Vicente, A., Byström, B., Lindström, M., Stenevi, U. & Pedrosa Domellöf, F. (2018). Aniridia-related keratopathy: structural changes in naïve and transplanted corneal buttons. PLoS ONE, 13(6), Article ID e0198822.
Open this publication in new window or tab >>Aniridia-related keratopathy: structural changes in naïve and transplanted corneal buttons
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2018 (English)In: PLoS ONE, ISSN 1932-6203, E-ISSN 1932-6203, Vol. 13, no 6, article id e0198822Article in journal (Refereed) Published
Abstract [en]

Background: To study structural changes in naive and surgically treated corneas of aniridia patients with advanced aniridia-related keratopathy (ARK).

Methods and findings: Two naive corneal buttons from patients with advanced ARK submitted to penetrating keratoplasty for the first time, one corneal button from an ARK patient that had undergone a keratolimbal allograft (KLAL), two corneal buttons from ARK patients who had previously undergone centered or decentered transplantation and were now retransplanted and two adult healthy donor control corneas were processed for immunohistochemistry. Antibodies against extracellular matrix components in the stroma and in the epithelial basement membrane (collagen I and IV, collagen receptor alpha 11 integrin and laminin alpha 3 chain), markers of fibrosis, wound healing and vascularization (fibronectin, tenascin-C, vimentin, alpha-SMA and caveolin-1), cell division (Ki-67) and macrophages (CD68) were used. Naive ARK, KLAL ARK corneas and transplanted corneal buttons presented similar histopathological changes with irregular epithelium and disruption or absence of epithelial basal membrane. There was a loss of the orderly pattern of collagen lamellae and absence of collagen I in all ARK corneas. Vascularization was revealed by the presence of caveolin-1 and collagen IV in the pannus of all ARK aniridia corneas. The changes observed in decentered and centered transplants were analogous.

Conclusions: Given the similar pathological features of all cases, conditions inherent to the host seem to play an important role on the pathophysiology of the ARK in the long run.

Place, publisher, year, edition, pages
Public Library of Science, 2018
National Category
Ophthalmology
Identifiers
urn:nbn:se:umu:diva-150386 (URN)10.1371/journal.pone.0198822 (DOI)000434786600055 ()29889891 (PubMedID)2-s2.0-85048312123 (Scopus ID)
Available from: 2018-08-06 Created: 2018-08-06 Last updated: 2019-10-18Bibliographically approved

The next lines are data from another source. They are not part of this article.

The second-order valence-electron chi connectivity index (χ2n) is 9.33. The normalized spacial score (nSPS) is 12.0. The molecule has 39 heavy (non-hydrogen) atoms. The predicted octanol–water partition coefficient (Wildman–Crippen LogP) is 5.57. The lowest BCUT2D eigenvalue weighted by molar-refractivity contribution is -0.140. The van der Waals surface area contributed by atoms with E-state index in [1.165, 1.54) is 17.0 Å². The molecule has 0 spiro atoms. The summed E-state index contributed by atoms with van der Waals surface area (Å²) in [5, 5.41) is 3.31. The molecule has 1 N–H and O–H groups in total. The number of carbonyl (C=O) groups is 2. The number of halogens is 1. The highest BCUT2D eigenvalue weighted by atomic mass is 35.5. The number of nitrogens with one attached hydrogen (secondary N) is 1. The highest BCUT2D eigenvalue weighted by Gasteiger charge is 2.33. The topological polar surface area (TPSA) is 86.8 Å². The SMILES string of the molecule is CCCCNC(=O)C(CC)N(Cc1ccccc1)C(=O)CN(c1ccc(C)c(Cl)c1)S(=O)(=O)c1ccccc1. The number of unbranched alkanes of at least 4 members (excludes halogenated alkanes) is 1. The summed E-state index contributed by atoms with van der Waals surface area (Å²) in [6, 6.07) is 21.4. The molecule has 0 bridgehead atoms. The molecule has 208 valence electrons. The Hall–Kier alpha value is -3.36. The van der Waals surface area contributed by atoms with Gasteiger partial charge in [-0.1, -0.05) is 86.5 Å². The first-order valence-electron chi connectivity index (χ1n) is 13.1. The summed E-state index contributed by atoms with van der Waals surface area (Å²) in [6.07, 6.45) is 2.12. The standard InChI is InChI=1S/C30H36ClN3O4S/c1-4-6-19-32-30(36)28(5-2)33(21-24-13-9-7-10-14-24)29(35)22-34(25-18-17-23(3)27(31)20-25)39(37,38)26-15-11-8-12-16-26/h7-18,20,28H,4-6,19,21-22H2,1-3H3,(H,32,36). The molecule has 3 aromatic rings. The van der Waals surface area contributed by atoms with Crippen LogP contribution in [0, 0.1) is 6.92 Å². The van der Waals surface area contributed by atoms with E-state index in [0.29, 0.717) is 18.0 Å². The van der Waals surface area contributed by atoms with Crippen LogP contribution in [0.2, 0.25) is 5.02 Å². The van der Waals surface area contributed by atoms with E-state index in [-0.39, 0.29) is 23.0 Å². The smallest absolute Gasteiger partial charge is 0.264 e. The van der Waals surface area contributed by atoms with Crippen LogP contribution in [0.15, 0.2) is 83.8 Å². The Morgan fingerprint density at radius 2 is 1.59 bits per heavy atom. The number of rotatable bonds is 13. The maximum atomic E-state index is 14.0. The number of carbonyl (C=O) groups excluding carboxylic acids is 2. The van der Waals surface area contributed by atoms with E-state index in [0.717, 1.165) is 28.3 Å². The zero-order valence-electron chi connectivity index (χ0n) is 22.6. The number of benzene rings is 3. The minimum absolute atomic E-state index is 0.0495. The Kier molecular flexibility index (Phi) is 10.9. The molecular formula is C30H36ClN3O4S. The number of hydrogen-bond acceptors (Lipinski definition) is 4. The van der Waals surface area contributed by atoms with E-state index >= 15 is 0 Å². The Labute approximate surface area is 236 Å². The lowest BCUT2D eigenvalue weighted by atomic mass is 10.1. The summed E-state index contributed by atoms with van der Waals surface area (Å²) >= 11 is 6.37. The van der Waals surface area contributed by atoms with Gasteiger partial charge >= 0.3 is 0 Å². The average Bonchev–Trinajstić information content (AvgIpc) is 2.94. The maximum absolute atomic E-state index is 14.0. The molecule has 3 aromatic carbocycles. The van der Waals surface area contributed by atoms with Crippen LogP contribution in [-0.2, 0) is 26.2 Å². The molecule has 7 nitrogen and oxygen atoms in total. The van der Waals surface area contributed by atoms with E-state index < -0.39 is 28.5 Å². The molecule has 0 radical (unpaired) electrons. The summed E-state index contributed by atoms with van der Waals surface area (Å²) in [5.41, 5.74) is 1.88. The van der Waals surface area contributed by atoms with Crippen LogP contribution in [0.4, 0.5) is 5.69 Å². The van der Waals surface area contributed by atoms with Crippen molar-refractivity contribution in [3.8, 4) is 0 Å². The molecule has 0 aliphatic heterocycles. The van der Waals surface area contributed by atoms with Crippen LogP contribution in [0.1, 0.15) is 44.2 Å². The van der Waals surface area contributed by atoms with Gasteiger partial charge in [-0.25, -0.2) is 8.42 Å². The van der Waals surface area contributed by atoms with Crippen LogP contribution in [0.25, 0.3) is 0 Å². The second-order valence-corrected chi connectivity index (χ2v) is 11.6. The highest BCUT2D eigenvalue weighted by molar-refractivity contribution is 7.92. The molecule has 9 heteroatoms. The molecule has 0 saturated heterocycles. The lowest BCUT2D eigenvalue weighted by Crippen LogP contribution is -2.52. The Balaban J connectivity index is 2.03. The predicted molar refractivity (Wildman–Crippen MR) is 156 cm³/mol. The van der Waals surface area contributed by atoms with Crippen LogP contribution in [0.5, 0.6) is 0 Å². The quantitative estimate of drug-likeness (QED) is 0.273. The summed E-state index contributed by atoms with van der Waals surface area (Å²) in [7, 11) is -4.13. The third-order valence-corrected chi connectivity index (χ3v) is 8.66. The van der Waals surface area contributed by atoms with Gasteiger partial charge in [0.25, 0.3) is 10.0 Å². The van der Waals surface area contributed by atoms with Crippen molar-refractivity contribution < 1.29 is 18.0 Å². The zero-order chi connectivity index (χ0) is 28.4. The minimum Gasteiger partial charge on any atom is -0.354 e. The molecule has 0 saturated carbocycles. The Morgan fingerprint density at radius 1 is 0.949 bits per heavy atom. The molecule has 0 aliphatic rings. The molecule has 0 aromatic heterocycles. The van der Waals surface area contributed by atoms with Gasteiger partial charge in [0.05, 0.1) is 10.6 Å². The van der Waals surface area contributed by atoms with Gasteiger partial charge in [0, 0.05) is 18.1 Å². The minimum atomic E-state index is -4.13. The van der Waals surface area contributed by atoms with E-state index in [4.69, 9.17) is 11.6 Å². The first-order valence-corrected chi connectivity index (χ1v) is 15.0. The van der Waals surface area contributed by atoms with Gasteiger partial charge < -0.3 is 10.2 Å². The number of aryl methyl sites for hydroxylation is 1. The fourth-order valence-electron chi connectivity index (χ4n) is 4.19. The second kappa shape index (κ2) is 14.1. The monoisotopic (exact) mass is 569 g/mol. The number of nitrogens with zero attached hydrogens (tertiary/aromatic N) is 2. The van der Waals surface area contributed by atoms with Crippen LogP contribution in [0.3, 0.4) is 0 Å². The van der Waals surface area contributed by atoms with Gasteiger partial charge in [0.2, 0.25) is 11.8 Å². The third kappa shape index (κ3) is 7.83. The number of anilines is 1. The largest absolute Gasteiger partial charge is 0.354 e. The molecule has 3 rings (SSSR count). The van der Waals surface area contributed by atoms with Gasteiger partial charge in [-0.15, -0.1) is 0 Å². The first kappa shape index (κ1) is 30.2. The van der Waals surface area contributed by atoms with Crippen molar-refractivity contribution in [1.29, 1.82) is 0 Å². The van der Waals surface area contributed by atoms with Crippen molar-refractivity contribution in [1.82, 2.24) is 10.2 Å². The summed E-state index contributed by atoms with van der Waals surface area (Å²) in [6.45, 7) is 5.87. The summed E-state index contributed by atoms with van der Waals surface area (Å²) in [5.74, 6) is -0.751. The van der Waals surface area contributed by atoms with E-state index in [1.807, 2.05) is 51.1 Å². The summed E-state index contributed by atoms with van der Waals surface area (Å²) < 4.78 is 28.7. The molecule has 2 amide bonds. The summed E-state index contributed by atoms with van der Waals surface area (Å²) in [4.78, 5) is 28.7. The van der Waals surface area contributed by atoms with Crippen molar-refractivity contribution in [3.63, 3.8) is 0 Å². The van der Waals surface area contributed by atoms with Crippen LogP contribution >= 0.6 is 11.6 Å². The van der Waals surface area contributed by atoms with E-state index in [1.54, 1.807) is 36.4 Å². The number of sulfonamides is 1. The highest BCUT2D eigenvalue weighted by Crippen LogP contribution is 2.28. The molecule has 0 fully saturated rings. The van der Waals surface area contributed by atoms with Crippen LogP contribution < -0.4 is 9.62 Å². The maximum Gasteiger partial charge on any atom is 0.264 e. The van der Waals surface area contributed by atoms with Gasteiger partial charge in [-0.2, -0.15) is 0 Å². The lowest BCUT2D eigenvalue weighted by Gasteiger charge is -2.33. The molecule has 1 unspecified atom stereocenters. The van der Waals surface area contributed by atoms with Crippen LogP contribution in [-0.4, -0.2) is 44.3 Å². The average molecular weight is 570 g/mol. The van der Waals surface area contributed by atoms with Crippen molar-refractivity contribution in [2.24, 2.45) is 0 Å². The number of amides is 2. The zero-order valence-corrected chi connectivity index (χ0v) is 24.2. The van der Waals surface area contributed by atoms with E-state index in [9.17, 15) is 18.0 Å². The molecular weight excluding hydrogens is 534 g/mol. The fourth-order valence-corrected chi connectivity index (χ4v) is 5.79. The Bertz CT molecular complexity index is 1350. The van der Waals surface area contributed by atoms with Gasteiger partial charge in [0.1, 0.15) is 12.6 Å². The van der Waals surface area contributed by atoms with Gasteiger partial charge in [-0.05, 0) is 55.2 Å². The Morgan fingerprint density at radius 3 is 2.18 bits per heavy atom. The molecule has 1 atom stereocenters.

Crippa, S. V., Domellöf, F. P. & Kawasaki, A. (2018). Chromatic pupillometry in children. Frontiers in Neurology, 9, Article ID 669.
Open this publication in new window or tab >>Chromatic pupillometry in children
2018 (English)In: Frontiers in Neurology, ISSN 1664-2295, E-ISSN 1664-2295, Vol. 9, article id 669Article in journal (Refereed) Published
Abstract [en]

Chromatic pupillometry is a technique that is increasingly used to assess retinal disorders. As age may be one of the various factors which can influence the pupillary light reaction, this study aimed to evaluate the pupil responses to colored light stimuli in the pediatric population. Fifty-three children with normal vision and without any history of ocular disorders were tested with a portable pupillometer. Four test sequences were used: five dim blue (470 nm) stimuli presented in half log steps ranging from -3.15 to -1.15 log cd/m(2) after 3 min of dark adaptation, five red (622 nm) stimuli of -1.15, -0.7, -0.15, 0.3, and 0.85 log cd/m(2) after 1 min light adaptation, one bright blue stimulus of 2.2 log cd/m(2) and one bright red of 2 log cd/m(2). The results were grouped by age: a younger group included 27 children aged from 3 to 10 years old and an older group included 26 from 10 and 1 month to 18 years old. The younger group had a smaller pupil diameter after dark adaptation compared with the older group. A linear regression defining the photopic threshold showed that younger subjects had a higher threshold, e.g., needed a brighter red stimulus to evoke a threshold pupil response comparable that of subjects. Age thus seems to influence outer retinal sensitivity at least as evaluated by the pupillary photopic threshold intensity. The post-illumination pupillary reaction was used as a marker of intrinsic melanopsin activity and did not show any difference between the two age groups.